From 1970 to 2012, about 9,000 high-impact weather events were reported globally, causing the loss of 1.94 million lives and damage of $2.4 trillion (U.S. dollars). The scientific community is called to action to improve the predictive ability of such events and communicate forecasts and associated risks both to affected populations and to those making decisions. At the heart of this challenge lies the ability to have easy access to hydrometeorological data and models and to facilitate the necessary collaboration between meteorologists, hydrologists, and computer science experts to achieve accelerated scientific advances. Two European Union (EU)-funded projects, Distributed Research Infrastructure for Hydro-Meteorology (DRIHM) and DRIHM to United States of America (DRIHM2US), sought to help address this challenge by developing a prototype e-science environment providing advanced end-to-end services (models, datasets, and postprocessing tools), with the aim of paving the way to a step change in how scientists can approach studying these events, with a special focus on flood events in complex topographic areas. This paper describes the motivation and philosophy behind this prototype e-science environment together with certain key components, focusing on hydrometeorological aspects that are then illustrated through actionable research for a critical flash flood event that occurred in October 2014 in Liguria, Italy.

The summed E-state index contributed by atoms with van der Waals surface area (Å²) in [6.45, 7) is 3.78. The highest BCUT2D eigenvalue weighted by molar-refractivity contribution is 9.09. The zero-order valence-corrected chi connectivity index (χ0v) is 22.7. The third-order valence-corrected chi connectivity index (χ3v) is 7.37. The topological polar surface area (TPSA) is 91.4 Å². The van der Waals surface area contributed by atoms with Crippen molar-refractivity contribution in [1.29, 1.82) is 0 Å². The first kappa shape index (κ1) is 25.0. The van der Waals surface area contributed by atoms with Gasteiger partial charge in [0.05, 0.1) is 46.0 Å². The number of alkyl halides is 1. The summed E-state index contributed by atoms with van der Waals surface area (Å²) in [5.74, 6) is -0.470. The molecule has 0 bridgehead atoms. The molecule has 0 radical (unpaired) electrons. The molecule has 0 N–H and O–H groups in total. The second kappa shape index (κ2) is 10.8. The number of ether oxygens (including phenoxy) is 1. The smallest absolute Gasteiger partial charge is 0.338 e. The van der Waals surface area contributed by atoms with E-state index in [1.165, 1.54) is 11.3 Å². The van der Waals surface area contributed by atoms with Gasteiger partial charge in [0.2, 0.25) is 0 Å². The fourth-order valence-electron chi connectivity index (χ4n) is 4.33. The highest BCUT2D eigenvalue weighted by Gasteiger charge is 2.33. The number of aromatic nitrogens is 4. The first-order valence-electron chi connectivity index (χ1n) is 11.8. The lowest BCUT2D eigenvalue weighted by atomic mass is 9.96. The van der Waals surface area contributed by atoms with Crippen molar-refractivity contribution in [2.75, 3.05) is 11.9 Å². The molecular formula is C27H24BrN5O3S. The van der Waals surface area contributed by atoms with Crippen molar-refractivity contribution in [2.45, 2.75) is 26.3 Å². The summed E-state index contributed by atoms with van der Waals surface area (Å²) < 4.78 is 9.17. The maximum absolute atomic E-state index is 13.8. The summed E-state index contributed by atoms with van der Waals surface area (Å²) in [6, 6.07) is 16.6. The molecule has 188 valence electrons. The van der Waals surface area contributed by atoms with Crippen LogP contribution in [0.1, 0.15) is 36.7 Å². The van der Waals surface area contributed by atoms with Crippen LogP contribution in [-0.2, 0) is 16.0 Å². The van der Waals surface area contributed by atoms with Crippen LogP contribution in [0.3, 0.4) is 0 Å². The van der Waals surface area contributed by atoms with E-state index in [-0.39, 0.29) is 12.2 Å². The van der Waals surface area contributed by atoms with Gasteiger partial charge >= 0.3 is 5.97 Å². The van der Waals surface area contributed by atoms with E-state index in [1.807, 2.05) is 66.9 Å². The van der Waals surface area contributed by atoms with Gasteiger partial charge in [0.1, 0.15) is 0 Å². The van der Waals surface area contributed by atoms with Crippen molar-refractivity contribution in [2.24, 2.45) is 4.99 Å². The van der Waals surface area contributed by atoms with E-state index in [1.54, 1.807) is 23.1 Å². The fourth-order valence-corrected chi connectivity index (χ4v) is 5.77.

DRIHM and its companion project DRIHM2US have developed a prototype research infrastructure for simulating the complete process involved in extreme hydrometeorological events, enabling a step change in how scientists can approach studying high-impact weather events.
Every year, high-impact weather events (HIWE) related to meteorological, hydrological, geological, and climate hazards cause significant loss of life. From 1970 to 2012, about 9,000 HIWE were reported globally. All together, they caused the loss of 1.94 million lives and economic damage of $2.4 trillion (U.S. dollars; UNISDR 2014). Storms, droughts, floods, extreme temperatures, and coastal hazards all figure on the lists of the worst HIWE-related disasters. Storms and floods accounted for 79% (44% floods and 35% storms) of the total number of disasters caused by weather, water, and climate extremes and caused 54% of lives lost (14% floods and 40% storms) and 84% (33% floods and 51% storms) of economic losses (WMO 2014). This may hold back economic and social development by years or even decades.
Disaster risk reduction (DRR) is a broad issue that calls for political commitment and public understanding in order to be properly addressed. The DRR primary aim is to make the public aware of the risks it faces from natural hazards, such as storms and flash floods, and offers reassurances that adequate resources are available to minimize their impacts. A relevant indicator of the reliability and proper functioning of a DRR organization is its ability to inform the public of the procedures it relies upon to rapidly assess and to alert when a disaster is impending. The knowledge that warnings will be issued with clear and sound procedures, with the most advanced tools, also helps to create a consensus toward the authority, which in turn helps it in its risk reduction efforts, such as with the control of land or property limitations.